mimicry, expressive song) and temporal-spatial or mimic (pantomime,
mimic dances, art of the actor, art of the opera-singer); the second
contains but one single species, which is poetry. Architecture,
decoration, gardening, cosmetic and prosewriting are excluded from this
system of classification and lumped together as non-free arts.

[Sidenote: _The supreme art. Richard Wagner._]

Parallel with this search for a classification of the arts, the same
philosophers were led into the quest of the supreme art. Some favoured
poetry, others music or sculpture; others again claimed the supremacy
for combined arts, especially for Opera, according to the theory of
it already advanced in the eighteenth century[24] and maintained
and developed in our day by Richard Wagner.[25] One of the latest
philosophers to raise the question "whether single arts, or arts in
combination, had the greater value," concluded that single arts as such
possess their own perfection, yet the perfection of united arts is
still greater, notwithstanding the compromises and mutual concessions
enforced upon them by their union; that single arts, from another
point of view, have the greater value; and lastly, that both single
and combined arts are necessary to the realisation of the concept of

[Sidenote: _Lotze's attack on classifications._]

The capriciousness, emptiness and childishness of such problems
and their solutions must have excited feelings of impatience and
disgust, but we rarely find a doubt thrown on their validity. One such
dissentient is Lotze when he writes: "It is difficult to see the use
of such attempts. Knowledge of the nature and laws of individual arts
is but little increased by indication of the systematic place allotted
to each." He further observed that in real life the arts are variously
conjoined, forming themselves into no systematic series, while in
the world of thought an immense variety of orders can be created; he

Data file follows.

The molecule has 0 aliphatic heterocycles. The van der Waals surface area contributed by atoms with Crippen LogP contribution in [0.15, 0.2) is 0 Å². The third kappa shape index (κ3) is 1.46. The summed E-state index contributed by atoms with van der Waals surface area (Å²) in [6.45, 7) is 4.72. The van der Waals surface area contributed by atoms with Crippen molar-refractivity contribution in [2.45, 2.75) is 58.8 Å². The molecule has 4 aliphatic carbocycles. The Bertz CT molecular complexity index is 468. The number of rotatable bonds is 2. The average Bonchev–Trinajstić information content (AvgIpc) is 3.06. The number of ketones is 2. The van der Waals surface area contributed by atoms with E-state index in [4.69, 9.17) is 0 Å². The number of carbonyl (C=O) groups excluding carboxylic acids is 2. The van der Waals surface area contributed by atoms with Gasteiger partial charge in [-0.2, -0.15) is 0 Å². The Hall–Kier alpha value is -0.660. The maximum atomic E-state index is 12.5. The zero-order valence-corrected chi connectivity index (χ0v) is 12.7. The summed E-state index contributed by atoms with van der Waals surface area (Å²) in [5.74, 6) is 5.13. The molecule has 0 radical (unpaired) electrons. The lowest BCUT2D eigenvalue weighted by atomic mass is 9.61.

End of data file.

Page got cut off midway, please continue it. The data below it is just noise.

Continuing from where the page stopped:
therefore selected one of these possible orders, not because it was
the sole legitimate one, but because it was convenient (_bequem_). His
series begins with music, "the art of free beauty, determined only by
the laws of its matter, not by conditions imposed by a given task of
purpose or of imitation"; followed by architecture, "which no longer
plays freely with forms, but subjects them to the service of an end";
and then by sculpture, painting and poetry, excluding minor arts which
cannot be co-ordinated with the others, since they are incapable of
expressing with any approach to completeness the totality of the
spiritual life.[27] A recent French critic, Basch, opens his treatise
with the following excellent remarks: "Is it necessary to show there is
no such thing as an absolute art, differentiating itself later by means
of one knows not what immanent laws? What exists is the particular
forms of art, or rather artists who have striven to translate, as best
they can, according to the material means at their command, the song of
the ideal in their souls." But later on he thinks it possible to effect
a division of the arts by starting "from the artist, instead of the
art in itself," by proceeding "according to the three great types of
fancy, visual, motor and auditory"; and as for the debated point of the
supreme art, he thinks it must be settled in favour of music.[28]

Schasler is not altogether wrong in his spirited counterattack on
Lotze's criticism; he protests against the principle of indifference
and convenience, and remarks that "the classification of the arts
must be regarded as the real touchstone, the real differential test
of the scientific value of an æsthetic system; for on this point all
theoretical questions are concentrated and crowd together to find a
concrete solution."[29]

[Sidenote: _Contradictions in Lotze._]

The principle of convenience may be excellent as applied to the
approximative grouping of botanical or zoological classifications, but
it has no place in philosophy; and as Lotze, in common with Schasler
and other æstheticians, conformed to Lessing's principle of the
constancy, limits and peculiar nature of each art, and therefore held
that the concepts of the individual arts were speculative and not
empirical concepts, he could not evade the duty of fixing the mutual
relations of these concepts, arranging them in series, subordinating
and co-ordinating them, and arriving at each of them either deductively
or dialectically. He ought, in order to get definitely rid of these
barren attempts at classification and at discovering the supreme
art, to have criticized and dissolved Lessing's principle itself: to
keep the principle and deny the need for a classification, as Lotze
did, was obviously inconsistent. But not a single æsthetician has
ever re-examined or investigated the scientific foundation of the
distinctions enunciated by Lessing in his fluent and elegant prose; no
one has probed to the bottom the truth which was illumined by Aristotle
in a single lightning-flash, when he refused to allow an extrinsic
difference, that of metre, as the real distinction between prose and
poetry:[30] no one, that is to say, save perhaps Schleiermacher, who at
least called attention to the difficulties of the current doctrine.